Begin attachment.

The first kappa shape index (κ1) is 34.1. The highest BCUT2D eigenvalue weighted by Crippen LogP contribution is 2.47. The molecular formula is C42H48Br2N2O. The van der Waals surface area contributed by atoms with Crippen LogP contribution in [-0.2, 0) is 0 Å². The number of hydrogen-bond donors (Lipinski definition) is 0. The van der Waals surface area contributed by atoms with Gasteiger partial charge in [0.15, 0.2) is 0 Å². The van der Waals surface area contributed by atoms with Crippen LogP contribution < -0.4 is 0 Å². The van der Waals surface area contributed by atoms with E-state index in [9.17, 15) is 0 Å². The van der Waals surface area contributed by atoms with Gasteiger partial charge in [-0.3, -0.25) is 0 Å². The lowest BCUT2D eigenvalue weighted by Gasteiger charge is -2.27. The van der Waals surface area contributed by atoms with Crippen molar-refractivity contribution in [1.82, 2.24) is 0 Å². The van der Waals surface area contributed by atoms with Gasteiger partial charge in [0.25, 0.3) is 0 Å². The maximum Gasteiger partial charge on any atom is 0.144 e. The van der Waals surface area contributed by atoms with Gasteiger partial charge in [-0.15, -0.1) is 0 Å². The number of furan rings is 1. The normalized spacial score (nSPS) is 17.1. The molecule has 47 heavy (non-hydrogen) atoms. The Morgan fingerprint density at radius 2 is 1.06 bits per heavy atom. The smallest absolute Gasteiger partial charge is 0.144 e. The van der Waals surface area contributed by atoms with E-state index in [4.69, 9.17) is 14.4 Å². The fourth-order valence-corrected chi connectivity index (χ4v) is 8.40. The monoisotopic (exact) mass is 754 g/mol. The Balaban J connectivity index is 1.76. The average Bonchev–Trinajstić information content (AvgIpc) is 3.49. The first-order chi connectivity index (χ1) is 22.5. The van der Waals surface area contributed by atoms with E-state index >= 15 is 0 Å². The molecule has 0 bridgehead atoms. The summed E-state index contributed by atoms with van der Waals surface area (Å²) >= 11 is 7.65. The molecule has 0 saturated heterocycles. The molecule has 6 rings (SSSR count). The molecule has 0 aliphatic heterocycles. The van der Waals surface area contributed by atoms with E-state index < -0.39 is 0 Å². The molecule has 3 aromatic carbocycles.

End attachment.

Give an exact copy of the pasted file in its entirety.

The first kappa shape index (κ1) is 34.1. The highest BCUT2D eigenvalue weighted by Crippen LogP contribution is 2.47. The molecular formula is C42H48Br2N2O. The van der Waals surface area contributed by atoms with Crippen LogP contribution in [-0.2, 0) is 0 Å². The number of hydrogen-bond donors (Lipinski definition) is 0. The van der Waals surface area contributed by atoms with Gasteiger partial charge in [0.15, 0.2) is 0 Å². The van der Waals surface area contributed by atoms with Crippen LogP contribution < -0.4 is 0 Å². The van der Waals surface area contributed by atoms with E-state index in [9.17, 15) is 0 Å². The van der Waals surface area contributed by atoms with Gasteiger partial charge in [-0.3, -0.25) is 0 Å². The lowest BCUT2D eigenvalue weighted by Gasteiger charge is -2.27. The van der Waals surface area contributed by atoms with Crippen molar-refractivity contribution in [1.82, 2.24) is 0 Å². The van der Waals surface area contributed by atoms with Gasteiger partial charge in [0.25, 0.3) is 0 Å². The maximum Gasteiger partial charge on any atom is 0.144 e. The van der Waals surface area contributed by atoms with Gasteiger partial charge in [-0.15, -0.1) is 0 Å². The number of furan rings is 1. The normalized spacial score (nSPS) is 17.1. The molecule has 47 heavy (non-hydrogen) atoms. The Morgan fingerprint density at radius 2 is 1.06 bits per heavy atom. The smallest absolute Gasteiger partial charge is 0.144 e. The van der Waals surface area contributed by atoms with E-state index in [4.69, 9.17) is 14.4 Å². The fourth-order valence-corrected chi connectivity index (χ4v) is 8.40. The monoisotopic (exact) mass is 754 g/mol. The Balaban J connectivity index is 1.76. The average Bonchev–Trinajstić information content (AvgIpc) is 3.49. The first-order chi connectivity index (χ1) is 22.5. The van der Waals surface area contributed by atoms with E-state index >= 15 is 0 Å². The molecule has 0 bridgehead atoms. The summed E-state index contributed by atoms with van der Waals surface area (Å²) >= 11 is 7.65. The molecule has 0 saturated heterocycles. The molecule has 6 rings (SSSR count). The molecule has 0 aliphatic heterocycles. The van der Waals surface area contributed by atoms with E-state index < -0.39 is 0 Å². The molecule has 3 aromatic carbocycles.